Some call Satan the Lord of the Dance though this title is in dispute. His prowess at a minuet is unknown but he once accepted a challenge to enter a Highland Dance contest and lost to Gilly Callum of Strath Brora.
Gilly Callum was a member of a large and influential family whose name was supposedly remembered in the naming of the village of Kilcamkill, now Gordonbush, though there are those who would dispute that. There are always others ready to dispute anything we say so let us move on speedily into our tale, for such disputes are neither here nor there.
Gilly was a well set-up man with a shapely leg and a speed of moving them that made him a champion of the dance especially when he’d had a few good tankards of ale. Being a proud man he was well aware of his attraction to the ladies and equally aware that he left the other dancers standing so he was in his right to boast a bit, but one night he went a step too far and called himself a better dancer than the Devil himself and challenged Satan to come to a contest and let himself be judged.
Now Satan must have been having a quiet time or else he was himself a vain man and susceptible to a challenge for he accepted to come, to everyone but Gilly’s consternation. You may be sure it took some courage for a piper and a fiddler to come forward to play for the event and even more courage for a laird to agree to be the judge - or maybe they were to be judged by the amount of applause each got so the onus was spread amongst the onlookers. Nothing of these finer details are known but can only be guessed at.
So to Strath Brora one dark midnight Satan came to the place were Carrol Rock rises above the Strath on one side and the forests wherein at that time roamed gaunt, hungry wolves, rises on the opposite slopes. The owl hooted in warning and Satan entered the clearing whereupon the flames of the fire leapt higher revealing nervous clusters of human spectators, huddled into their capes in some fear of the Dark Master.
Satan being some aeons the elder chose the first dance as is the custom. He chose a Highland Fling and won at it fair and square. When they had supped and revived themselves Gilly Callum chose a Sword Dance telling the fiddler to fiddle as fast as he could and his elbow moved so fast it seemed s though he must saw through his instrument. Gilly kept pace with ease. He danced so lightly and with such skill his feet seemed to disappear from under him and his body simply hung above the swards. When the tune was over he was hardly out of breath.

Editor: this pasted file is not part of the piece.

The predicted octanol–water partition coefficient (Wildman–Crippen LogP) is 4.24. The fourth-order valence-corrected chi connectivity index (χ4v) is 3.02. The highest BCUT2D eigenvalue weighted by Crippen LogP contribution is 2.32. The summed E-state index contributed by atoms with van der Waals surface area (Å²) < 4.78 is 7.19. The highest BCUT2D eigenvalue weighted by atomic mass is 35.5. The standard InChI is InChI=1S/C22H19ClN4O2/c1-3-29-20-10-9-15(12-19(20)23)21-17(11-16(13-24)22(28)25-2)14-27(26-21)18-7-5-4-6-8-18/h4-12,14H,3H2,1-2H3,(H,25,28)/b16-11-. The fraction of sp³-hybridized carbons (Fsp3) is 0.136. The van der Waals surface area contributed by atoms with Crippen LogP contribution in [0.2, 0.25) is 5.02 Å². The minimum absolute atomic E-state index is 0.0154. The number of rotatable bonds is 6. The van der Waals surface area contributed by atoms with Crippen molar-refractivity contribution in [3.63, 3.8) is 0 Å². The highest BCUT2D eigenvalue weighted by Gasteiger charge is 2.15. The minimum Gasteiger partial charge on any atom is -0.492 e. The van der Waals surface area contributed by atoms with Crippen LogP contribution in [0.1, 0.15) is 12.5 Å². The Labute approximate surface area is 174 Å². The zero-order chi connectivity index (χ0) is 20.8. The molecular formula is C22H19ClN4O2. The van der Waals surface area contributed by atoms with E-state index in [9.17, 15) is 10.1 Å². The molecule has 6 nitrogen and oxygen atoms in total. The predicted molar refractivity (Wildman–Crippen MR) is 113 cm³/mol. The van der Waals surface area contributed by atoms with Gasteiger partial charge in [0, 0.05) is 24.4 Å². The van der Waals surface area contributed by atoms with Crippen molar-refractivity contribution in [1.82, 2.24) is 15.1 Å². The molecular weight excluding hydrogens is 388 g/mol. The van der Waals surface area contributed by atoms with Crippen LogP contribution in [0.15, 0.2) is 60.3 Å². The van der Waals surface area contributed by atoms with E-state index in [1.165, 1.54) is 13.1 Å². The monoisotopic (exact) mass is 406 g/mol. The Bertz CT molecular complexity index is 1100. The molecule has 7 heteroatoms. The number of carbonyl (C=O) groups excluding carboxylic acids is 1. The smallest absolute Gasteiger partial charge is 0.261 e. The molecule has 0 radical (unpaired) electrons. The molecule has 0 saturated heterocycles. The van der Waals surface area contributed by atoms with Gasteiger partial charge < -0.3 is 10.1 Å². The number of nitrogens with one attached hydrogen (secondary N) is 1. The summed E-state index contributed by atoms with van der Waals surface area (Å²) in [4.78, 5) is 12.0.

It was Satan’s turn now and he stepped up to the swords. The fiddler began again as fast but no faster than before so all was fair. The hooves of Satan flashed around and about the shining weapons off which danced the reflection of the flames sending flashes of light about the glen. Satan was good but he was not so sure as Gilly and maybe less practiced for eventually he missed his step and the well-honed blades cut his hooves so he had to retire. Like the gentleman he was he admitted defeat, thereby showing himself to have some nobility of spirit whatever else may be said of him.
It surely must be seen that this proves Satan to be of finer breeding than the Old Ones on Mount Olympus for didn’t Pallas Athena change Arachne into a spider when the wench foolhardily compared her own weaving too favourably to that of the jealous goddess?
Gilly kept his own form that night and Satan clapped him on the shoulder in honourable acknowledgement of having found an equal at at least this skill.
To this day that Sword Dance is known as Gilly Callum’s Dance, though some may dispute it.